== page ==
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Breaking Down Walls: Learning Facts About Adult Dyslexia


These days, people with disabilities of many sorts are much more accepted into society as a whole than they used to be.  It was not uncommon for workplaces, schools, shopping centers, and even religious organizations to single out and discriminate against adults and children with disabilities of many kinds.


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Now, however, the times are changing and disabilities are becoming more commonplace, as people who have disabilities learn how to work with them and people around those with disabilities learn to offer support and to create an environment where success is possible.

One disability that is receiving more attention than ever before is adult dyslexia. This used to be a very difficult disorder for people to live with because of the misconceptions about the condition. However, by learning some basic facts about adult dyslexia, individuals who know, work with, or have a family member who has adult dyslexia can really help to make that person's life much easier.

First of all, the biggest misconception about adult dyslexia is that it affects intelligence. This is not true. While the exact causes of dyslexia are unknown, it is, in fact, possible to be very intelligent while suffering from this condition. Dyslexia is a neurological condition that causes learning difficulties, most notably in the areas of language and reading.

Dyslexia can affect both children and adults, and once it is diagnosed, it is generally a lifetime diagnosis, that is to say, one does not "outgrow" the learning disabilities associated with dyslexia. Rather, adults who have this disorder can learn coping mechanisms which help them to function more normally in their environment in spite of this condition.

Another important piece of information to know when learning facts about adult dyslexia is that not all dyslexia will manifest itself in the classic symptom of transposing or switching letters or seeing things backwards. This only happens in a small percentage of the dyslexic population.

Rather, individuals with dyslexia may experience difficulty remembering things, paying attention to details, focusing, spelling, low self-esteem (which may be a result of the other symptoms as much as a neurological issue), and comprehension problems. There are many different types of adult dyslexia, all which require understanding and communication in order to be successfully managed in a person's life.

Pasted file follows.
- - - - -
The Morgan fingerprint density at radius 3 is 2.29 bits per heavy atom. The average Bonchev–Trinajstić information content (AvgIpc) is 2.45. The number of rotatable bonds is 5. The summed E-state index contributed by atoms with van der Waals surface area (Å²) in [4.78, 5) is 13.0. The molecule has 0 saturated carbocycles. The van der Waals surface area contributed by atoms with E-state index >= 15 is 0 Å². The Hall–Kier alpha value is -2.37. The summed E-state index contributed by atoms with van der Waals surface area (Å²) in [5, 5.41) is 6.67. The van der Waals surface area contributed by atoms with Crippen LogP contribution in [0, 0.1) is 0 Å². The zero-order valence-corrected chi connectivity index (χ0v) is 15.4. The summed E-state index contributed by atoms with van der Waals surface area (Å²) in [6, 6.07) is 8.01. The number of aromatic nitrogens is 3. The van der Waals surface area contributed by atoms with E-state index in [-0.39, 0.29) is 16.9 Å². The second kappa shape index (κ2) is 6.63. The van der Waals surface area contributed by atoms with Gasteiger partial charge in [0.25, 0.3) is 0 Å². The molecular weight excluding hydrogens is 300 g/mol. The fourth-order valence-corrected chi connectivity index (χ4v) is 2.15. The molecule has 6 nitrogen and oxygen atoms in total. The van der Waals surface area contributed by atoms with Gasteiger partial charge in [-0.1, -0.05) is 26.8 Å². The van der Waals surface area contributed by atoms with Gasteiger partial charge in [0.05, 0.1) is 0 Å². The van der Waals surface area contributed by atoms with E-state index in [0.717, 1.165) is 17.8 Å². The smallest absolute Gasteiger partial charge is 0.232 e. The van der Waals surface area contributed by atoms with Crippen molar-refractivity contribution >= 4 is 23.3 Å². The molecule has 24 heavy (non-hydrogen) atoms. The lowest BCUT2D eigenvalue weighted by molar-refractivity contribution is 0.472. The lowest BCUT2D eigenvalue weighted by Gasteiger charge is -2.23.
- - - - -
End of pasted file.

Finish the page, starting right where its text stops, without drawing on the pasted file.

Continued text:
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Dyslexia Testing - Which Level of Dyslexia Symptoms Do You Want to Identify?

By Jorge G. Chavez
The subject of dyslexia testing is often confusing. There are many different types of tests for dyslexia. Which one is correct for a given application will depend on the objectives of the test and the dyslexia symptoms being tested for. This article explains the differences in types and focus of dyslexia testing and brings more clarity to the subject.
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How to Recognize Dyslexia in Adults

By Gerry Restrivera
Dyslexia is not a known condition before and there are people who grew up with this disorder and yet they do not know they have it. They grew up suffering the symptoms of dyslexia and labeled as stupid or slow learner. They are now grown up, working or dealing with their own life as adults but they are still suffering from learning difficulties or dyslexia and they do not understand what they are going through. If they knew how to recognize dyslexia, things will be easier for them and they will know the help or treatment available for them.
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Need Help Overcoming Dyslexia Learning Disability?

By Gerald P. Jenkins
You may be asking yourself, am I someone who experiences a learning disorder? Do I have dyslexia learning disability? The best thing that you could do for yourself is to undergo screening. This can take place at a school - college, if you are an adult - or you could go online and find a good website that offers a test for dyslexia. While dyslexia is not something that a pill or injection can cure, there is good news - it can be treated!
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How To Tell If Your Student/Child Has Dyslexia

By Pamela Beers
Dyslexia is a huge stumbling block in the reading process. The sooner you know what to look for, the sooner you can get help for your student or child.
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